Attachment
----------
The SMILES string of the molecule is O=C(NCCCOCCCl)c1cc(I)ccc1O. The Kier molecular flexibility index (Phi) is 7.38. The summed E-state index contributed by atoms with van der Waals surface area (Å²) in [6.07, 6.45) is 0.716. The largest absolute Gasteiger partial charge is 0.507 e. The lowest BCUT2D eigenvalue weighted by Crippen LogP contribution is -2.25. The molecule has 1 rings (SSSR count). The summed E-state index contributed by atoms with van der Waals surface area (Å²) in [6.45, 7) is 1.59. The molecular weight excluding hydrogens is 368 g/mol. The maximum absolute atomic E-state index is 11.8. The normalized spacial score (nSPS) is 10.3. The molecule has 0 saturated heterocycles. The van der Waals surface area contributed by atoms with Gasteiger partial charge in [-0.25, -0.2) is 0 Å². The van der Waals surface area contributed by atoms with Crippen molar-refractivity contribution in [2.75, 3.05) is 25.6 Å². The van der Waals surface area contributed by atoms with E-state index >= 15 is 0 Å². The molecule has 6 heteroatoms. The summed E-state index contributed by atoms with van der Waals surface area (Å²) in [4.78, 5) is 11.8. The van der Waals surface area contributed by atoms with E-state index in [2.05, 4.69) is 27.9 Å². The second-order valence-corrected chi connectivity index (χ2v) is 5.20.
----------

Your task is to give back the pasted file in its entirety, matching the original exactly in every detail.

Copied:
The SMILES string of the molecule is O=C(NCCCOCCCl)c1cc(I)ccc1O. The Kier molecular flexibility index (Phi) is 7.38. The summed E-state index contributed by atoms with van der Waals surface area (Å²) in [6.07, 6.45) is 0.716. The largest absolute Gasteiger partial charge is 0.507 e. The lowest BCUT2D eigenvalue weighted by Crippen LogP contribution is -2.25. The molecule has 1 rings (SSSR count). The summed E-state index contributed by atoms with van der Waals surface area (Å²) in [6.45, 7) is 1.59. The molecular weight excluding hydrogens is 368 g/mol. The maximum absolute atomic E-state index is 11.8. The normalized spacial score (nSPS) is 10.3. The molecule has 0 saturated heterocycles. The van der Waals surface area contributed by atoms with Gasteiger partial charge in [-0.25, -0.2) is 0 Å². The van der Waals surface area contributed by atoms with Crippen molar-refractivity contribution in [2.75, 3.05) is 25.6 Å². The van der Waals surface area contributed by atoms with E-state index >= 15 is 0 Å². The molecule has 6 heteroatoms. The summed E-state index contributed by atoms with van der Waals surface area (Å²) in [4.78, 5) is 11.8. The van der Waals surface area contributed by atoms with E-state index in [2.05, 4.69) is 27.9 Å². The second-order valence-corrected chi connectivity index (χ2v) is 5.20.